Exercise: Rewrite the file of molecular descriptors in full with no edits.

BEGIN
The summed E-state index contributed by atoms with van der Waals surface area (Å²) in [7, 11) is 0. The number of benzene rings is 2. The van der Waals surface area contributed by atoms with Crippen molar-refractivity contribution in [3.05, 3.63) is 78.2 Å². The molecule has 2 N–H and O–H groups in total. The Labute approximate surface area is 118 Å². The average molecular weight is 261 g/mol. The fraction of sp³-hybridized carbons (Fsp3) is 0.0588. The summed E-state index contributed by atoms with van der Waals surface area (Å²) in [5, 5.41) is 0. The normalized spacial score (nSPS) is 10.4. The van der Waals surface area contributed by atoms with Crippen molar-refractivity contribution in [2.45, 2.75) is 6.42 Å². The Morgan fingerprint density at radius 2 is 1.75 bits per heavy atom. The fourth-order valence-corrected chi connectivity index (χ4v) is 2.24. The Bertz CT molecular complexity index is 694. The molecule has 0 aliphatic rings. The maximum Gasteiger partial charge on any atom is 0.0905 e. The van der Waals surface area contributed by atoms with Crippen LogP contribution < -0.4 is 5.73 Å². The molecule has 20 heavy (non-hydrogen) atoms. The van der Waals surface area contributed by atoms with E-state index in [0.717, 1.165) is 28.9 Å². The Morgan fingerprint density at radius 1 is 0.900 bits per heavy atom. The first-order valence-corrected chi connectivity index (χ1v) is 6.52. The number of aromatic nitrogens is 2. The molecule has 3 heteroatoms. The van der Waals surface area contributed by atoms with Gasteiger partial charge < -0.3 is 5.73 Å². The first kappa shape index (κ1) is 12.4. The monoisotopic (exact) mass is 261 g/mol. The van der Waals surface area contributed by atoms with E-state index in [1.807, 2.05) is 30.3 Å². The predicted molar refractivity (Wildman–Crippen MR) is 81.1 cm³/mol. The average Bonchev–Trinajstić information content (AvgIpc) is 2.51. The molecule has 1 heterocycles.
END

The summed E-state index contributed by atoms with van der Waals surface area (Å²) in [7, 11) is 0. The number of benzene rings is 2. The van der Waals surface area contributed by atoms with Crippen molar-refractivity contribution in [3.05, 3.63) is 78.2 Å². The molecule has 2 N–H and O–H groups in total. The Labute approximate surface area is 118 Å². The average molecular weight is 261 g/mol. The fraction of sp³-hybridized carbons (Fsp3) is 0.0588. The summed E-state index contributed by atoms with van der Waals surface area (Å²) in [5, 5.41) is 0. The normalized spacial score (nSPS) is 10.4. The van der Waals surface area contributed by atoms with Crippen molar-refractivity contribution in [2.45, 2.75) is 6.42 Å². The Morgan fingerprint density at radius 2 is 1.75 bits per heavy atom. The fourth-order valence-corrected chi connectivity index (χ4v) is 2.24. The Bertz CT molecular complexity index is 694. The molecule has 0 aliphatic rings. The maximum Gasteiger partial charge on any atom is 0.0905 e. The van der Waals surface area contributed by atoms with Crippen LogP contribution < -0.4 is 5.73 Å². The molecule has 20 heavy (non-hydrogen) atoms. The van der Waals surface area contributed by atoms with E-state index in [0.717, 1.165) is 28.9 Å². The Morgan fingerprint density at radius 1 is 0.900 bits per heavy atom. The first-order valence-corrected chi connectivity index (χ1v) is 6.52. The number of aromatic nitrogens is 2. The molecule has 3 heteroatoms. The van der Waals surface area contributed by atoms with Gasteiger partial charge < -0.3 is 5.73 Å². The first kappa shape index (κ1) is 12.4. The monoisotopic (exact) mass is 261 g/mol. The van der Waals surface area contributed by atoms with E-state index in [1.807, 2.05) is 30.3 Å². The predicted molar refractivity (Wildman–Crippen MR) is 81.1 cm³/mol. The average Bonchev–Trinajstić information content (AvgIpc) is 2.51. The molecule has 1 heterocycles.